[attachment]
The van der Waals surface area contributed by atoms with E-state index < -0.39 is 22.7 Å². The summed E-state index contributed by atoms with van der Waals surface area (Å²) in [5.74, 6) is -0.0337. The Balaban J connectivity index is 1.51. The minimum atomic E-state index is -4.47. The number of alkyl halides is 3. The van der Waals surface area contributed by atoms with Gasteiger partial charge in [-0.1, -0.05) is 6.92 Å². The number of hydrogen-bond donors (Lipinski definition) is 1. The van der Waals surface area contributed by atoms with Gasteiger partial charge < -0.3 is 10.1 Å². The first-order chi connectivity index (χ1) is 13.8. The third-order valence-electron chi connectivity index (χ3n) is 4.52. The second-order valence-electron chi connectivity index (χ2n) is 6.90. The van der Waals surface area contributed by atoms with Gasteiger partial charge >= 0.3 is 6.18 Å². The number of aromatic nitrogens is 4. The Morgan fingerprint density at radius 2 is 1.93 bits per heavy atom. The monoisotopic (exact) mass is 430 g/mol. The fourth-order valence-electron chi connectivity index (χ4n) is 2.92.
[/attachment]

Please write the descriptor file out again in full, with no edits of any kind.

The van der Waals surface area contributed by atoms with E-state index < -0.39 is 22.7 Å². The summed E-state index contributed by atoms with van der Waals surface area (Å²) in [5.74, 6) is -0.0337. The Balaban J connectivity index is 1.51. The minimum atomic E-state index is -4.47. The number of alkyl halides is 3. The van der Waals surface area contributed by atoms with Gasteiger partial charge in [-0.1, -0.05) is 6.92 Å². The number of hydrogen-bond donors (Lipinski definition) is 1. The van der Waals surface area contributed by atoms with Gasteiger partial charge < -0.3 is 10.1 Å². The first-order chi connectivity index (χ1) is 13.8. The third-order valence-electron chi connectivity index (χ3n) is 4.52. The second-order valence-electron chi connectivity index (χ2n) is 6.90. The van der Waals surface area contributed by atoms with Gasteiger partial charge >= 0.3 is 6.18 Å². The number of aromatic nitrogens is 4. The Morgan fingerprint density at radius 2 is 1.93 bits per heavy atom. The monoisotopic (exact) mass is 430 g/mol. The fourth-order valence-electron chi connectivity index (χ4n) is 2.92.